Even though this awareness sometimes made me feel a little uneasy, I rarely believed that having Cystic Fibrosis would stop me from living the life I wanted to live. And it hasn’t for the most part. When I tell people what my daily routine includes (or should include, I’m a bit naughty sometimes) or about the disease I was born with, I can see the flash of pity in their faces. This doesn’t bother me because not only is it a natural reaction, it’s all I’ve ever known.

 

I was diagnosed with CF when I was a few months old. My parents were in their twenties and understandably terrified by the diagnosis, not having heard of the disease before. Thankfully there was no Google back then because I’m sure that would have led to full blown hysteria!! They learned as much as I can and managed to get on with despite the uphill struggle that lay before them.

 

And I was one of the lucky ones. After the diagnosis and once they had my medication stabilised, I thrived like any normal baby. In fact, I was an absolute tubster or a ‘barrel’ as my Mum lovingly recalls. Children with CF often struggle to put on weight because their body isn’t equipped to absorb nutrients effectively but thankfully that has never been an issue for me.

 

My two sisters followed soon after me and they too were diagnosed with CF. Having three girls with CF is extremely rare as parents who are carriers of the CF gene only have a 1 in 4 chance of having a child born with CF. Not exactly a gift to be grateful for but again, they managed to get on with it.

 

We had a very normal childhood despite the odds that were stacked against us. When I was born, the life expectancy was around 15 yet my sisters and I never had to endure any serious hospital admissions when we were young which was very lucky. We took part in everything; all the Sports Days, school trips, holidays, without any trouble at all.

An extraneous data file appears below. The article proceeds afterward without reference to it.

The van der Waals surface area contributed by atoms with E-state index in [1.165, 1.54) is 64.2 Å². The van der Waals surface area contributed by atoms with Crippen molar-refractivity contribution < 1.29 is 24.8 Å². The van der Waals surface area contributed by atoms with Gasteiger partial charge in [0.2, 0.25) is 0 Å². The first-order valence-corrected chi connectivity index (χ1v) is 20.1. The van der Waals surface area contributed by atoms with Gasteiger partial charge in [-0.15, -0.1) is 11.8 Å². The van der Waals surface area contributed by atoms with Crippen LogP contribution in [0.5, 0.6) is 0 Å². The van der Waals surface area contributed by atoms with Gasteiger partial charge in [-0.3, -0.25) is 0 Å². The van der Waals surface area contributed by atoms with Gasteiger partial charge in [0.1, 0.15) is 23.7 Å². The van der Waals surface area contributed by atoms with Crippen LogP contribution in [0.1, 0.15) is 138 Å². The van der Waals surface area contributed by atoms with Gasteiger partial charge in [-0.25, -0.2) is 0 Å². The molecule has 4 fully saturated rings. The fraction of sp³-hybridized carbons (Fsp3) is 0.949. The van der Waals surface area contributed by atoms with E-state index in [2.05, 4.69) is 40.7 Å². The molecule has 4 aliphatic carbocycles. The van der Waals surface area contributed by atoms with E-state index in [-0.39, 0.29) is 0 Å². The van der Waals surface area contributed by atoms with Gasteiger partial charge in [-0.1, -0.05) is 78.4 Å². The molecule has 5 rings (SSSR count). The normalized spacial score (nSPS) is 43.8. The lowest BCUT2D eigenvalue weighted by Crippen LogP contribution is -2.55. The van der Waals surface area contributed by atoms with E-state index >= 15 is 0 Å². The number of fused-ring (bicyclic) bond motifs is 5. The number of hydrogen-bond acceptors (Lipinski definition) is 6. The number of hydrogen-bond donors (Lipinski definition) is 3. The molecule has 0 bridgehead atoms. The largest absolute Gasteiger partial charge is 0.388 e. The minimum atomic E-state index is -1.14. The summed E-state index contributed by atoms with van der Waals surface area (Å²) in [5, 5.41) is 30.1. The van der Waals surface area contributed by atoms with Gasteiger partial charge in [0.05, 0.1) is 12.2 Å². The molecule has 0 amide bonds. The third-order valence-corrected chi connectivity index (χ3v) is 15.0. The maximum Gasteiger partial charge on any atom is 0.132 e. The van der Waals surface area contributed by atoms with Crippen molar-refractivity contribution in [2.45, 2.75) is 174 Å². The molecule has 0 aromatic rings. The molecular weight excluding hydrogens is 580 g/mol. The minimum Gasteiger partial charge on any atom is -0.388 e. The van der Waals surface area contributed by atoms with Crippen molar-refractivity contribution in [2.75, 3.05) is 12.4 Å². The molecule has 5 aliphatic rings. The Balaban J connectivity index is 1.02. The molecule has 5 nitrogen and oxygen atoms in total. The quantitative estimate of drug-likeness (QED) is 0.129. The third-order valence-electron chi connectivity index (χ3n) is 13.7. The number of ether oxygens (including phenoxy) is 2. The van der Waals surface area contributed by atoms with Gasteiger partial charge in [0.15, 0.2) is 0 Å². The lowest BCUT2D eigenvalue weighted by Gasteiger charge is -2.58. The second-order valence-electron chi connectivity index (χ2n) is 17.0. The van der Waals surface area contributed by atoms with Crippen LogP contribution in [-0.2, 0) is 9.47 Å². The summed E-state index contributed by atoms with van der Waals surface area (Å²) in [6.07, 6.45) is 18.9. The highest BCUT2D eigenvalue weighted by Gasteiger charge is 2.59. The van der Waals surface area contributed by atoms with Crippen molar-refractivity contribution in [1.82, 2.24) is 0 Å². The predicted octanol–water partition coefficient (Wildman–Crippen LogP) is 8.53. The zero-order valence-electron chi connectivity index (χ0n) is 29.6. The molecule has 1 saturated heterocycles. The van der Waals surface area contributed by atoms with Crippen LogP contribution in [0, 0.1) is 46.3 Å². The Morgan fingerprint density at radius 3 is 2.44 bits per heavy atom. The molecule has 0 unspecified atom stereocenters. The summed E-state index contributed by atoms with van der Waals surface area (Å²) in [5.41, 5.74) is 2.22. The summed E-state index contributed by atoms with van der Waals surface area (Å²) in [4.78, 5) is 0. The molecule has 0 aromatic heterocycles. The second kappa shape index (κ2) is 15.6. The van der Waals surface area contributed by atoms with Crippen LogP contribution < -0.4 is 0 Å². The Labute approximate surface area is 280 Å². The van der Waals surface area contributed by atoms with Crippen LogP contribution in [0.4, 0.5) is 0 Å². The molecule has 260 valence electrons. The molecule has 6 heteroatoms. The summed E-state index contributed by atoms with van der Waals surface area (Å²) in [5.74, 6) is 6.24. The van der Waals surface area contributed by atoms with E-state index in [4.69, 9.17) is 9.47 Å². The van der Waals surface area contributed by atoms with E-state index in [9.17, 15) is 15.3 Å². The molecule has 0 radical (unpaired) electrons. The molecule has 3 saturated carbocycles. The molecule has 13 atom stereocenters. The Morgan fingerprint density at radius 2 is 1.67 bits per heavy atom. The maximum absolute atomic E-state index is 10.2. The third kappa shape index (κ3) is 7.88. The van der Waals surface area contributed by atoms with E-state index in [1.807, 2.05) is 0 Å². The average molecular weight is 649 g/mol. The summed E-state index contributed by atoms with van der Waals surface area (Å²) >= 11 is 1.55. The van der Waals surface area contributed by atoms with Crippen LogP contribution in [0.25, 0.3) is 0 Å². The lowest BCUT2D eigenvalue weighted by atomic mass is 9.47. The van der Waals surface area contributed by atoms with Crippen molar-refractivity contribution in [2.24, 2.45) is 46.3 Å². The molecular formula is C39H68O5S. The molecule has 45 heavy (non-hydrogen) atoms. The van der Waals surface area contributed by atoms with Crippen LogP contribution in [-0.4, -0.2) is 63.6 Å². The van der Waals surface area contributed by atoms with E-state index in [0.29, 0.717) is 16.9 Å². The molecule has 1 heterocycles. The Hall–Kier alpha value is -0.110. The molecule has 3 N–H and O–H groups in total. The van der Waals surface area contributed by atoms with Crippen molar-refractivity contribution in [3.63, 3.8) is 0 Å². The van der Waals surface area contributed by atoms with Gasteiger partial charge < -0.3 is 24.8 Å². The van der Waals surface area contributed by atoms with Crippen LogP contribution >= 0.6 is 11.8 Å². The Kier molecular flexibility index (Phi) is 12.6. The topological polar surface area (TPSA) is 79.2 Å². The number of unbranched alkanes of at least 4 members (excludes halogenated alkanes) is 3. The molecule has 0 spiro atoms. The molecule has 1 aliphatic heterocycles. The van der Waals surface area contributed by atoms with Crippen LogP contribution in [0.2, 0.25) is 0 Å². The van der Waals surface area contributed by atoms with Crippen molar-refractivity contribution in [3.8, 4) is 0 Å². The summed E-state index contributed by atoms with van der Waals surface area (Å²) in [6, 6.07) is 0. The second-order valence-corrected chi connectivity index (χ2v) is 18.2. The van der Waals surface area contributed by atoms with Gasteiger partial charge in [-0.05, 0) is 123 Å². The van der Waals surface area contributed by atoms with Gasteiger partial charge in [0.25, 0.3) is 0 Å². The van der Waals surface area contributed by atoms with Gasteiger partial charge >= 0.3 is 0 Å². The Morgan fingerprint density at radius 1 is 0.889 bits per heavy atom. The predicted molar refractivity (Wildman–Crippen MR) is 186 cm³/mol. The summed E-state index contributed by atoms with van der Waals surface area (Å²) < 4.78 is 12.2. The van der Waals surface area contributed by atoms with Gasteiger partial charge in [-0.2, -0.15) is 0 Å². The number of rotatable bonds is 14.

I was 11 when I was first hospitalised and 13 when I contracted Pseudomonas. I’m almost positive that I contracted it while in hospital because patients had a common room where we could all socialise and I suppose feel a little more normal. This is shocking to think back on now because cross-infection is regimental in hospitals these days!

 

The hospital admissions became quite commonplace during my teens but yet I didn’t fear CF, just the needle that was used to thread the IV line up my arm that administered the antibiotics. Hospital was a time to get spoiled, avoid schoolwork and binge watch TV shows!

 

It wasn’t until my sister Amy was diagnosed with CF related liver disease that I understood how CF could take something from us, the family that managed to do so well for so long. Amy was the middle girl, the dark eyed and dark haired beauty that was the gentlest of us three. She was a year and a half younger than me and we clashed constantly over the years, like chalk and cheese in so many ways.

 

Amy was 11 when she started showing symptoms of liver disease which were horrendously scary to witness and I can’t imagine the fear she must have experienced. To be honest, it’s very difficult to think about how she must have felt because it riddles me with guilt.

 

She managed to battle liver disease for 9 years. Suffered countless surgeries and procedures to manage the varicose veins in her oesophagus that were continuing to bleed. Flying back and forth from Birmingham and seeing doctor after doctor. As if life as a teenager wasn’t hard enough, Amy had a whole mountain of crap to deal with more than anyone I know.

 

And then on a rainy Friday morning in November 2010, we lost Amy. She was 20 years old.